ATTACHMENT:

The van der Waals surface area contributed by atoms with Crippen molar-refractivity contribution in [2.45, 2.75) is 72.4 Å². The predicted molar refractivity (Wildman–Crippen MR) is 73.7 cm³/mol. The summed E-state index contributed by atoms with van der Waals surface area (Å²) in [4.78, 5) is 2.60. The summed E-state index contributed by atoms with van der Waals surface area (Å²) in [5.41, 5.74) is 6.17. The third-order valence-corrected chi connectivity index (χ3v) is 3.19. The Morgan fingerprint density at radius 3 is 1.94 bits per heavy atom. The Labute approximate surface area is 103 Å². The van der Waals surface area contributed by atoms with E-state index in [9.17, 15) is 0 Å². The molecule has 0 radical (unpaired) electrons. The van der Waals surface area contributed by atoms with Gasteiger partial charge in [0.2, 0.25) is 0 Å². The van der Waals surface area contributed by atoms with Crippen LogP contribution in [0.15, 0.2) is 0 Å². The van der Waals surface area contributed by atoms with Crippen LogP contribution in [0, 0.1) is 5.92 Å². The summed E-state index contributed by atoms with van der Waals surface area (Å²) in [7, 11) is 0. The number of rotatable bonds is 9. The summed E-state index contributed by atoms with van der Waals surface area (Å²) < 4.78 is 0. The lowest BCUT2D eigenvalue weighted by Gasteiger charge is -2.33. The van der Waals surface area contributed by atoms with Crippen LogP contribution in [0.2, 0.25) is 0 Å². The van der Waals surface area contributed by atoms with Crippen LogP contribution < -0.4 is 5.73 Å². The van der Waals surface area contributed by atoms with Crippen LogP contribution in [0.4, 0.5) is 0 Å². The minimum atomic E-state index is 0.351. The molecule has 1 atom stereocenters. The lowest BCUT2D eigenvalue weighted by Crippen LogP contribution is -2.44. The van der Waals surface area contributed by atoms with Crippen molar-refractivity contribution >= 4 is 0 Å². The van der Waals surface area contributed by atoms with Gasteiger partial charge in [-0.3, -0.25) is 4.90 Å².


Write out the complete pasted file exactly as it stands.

The van der Waals surface area contributed by atoms with Crippen molar-refractivity contribution in [2.45, 2.75) is 72.4 Å². The predicted molar refractivity (Wildman–Crippen MR) is 73.7 cm³/mol. The summed E-state index contributed by atoms with van der Waals surface area (Å²) in [4.78, 5) is 2.60. The summed E-state index contributed by atoms with van der Waals surface area (Å²) in [5.41, 5.74) is 6.17. The third-order valence-corrected chi connectivity index (χ3v) is 3.19. The Morgan fingerprint density at radius 3 is 1.94 bits per heavy atom. The Labute approximate surface area is 103 Å². The van der Waals surface area contributed by atoms with E-state index in [9.17, 15) is 0 Å². The molecule has 0 radical (unpaired) electrons. The van der Waals surface area contributed by atoms with Gasteiger partial charge in [0.2, 0.25) is 0 Å². The van der Waals surface area contributed by atoms with Crippen LogP contribution in [0.15, 0.2) is 0 Å². The van der Waals surface area contributed by atoms with Crippen LogP contribution in [0, 0.1) is 5.92 Å². The summed E-state index contributed by atoms with van der Waals surface area (Å²) in [7, 11) is 0. The number of rotatable bonds is 9. The summed E-state index contributed by atoms with van der Waals surface area (Å²) < 4.78 is 0. The lowest BCUT2D eigenvalue weighted by Gasteiger charge is -2.33. The van der Waals surface area contributed by atoms with Crippen LogP contribution in [0.2, 0.25) is 0 Å². The van der Waals surface area contributed by atoms with Crippen LogP contribution < -0.4 is 5.73 Å². The van der Waals surface area contributed by atoms with Crippen LogP contribution in [0.4, 0.5) is 0 Å². The minimum atomic E-state index is 0.351. The molecule has 1 atom stereocenters. The lowest BCUT2D eigenvalue weighted by Crippen LogP contribution is -2.44. The van der Waals surface area contributed by atoms with Crippen molar-refractivity contribution >= 4 is 0 Å². The van der Waals surface area contributed by atoms with Gasteiger partial charge in [-0.3, -0.25) is 4.90 Å².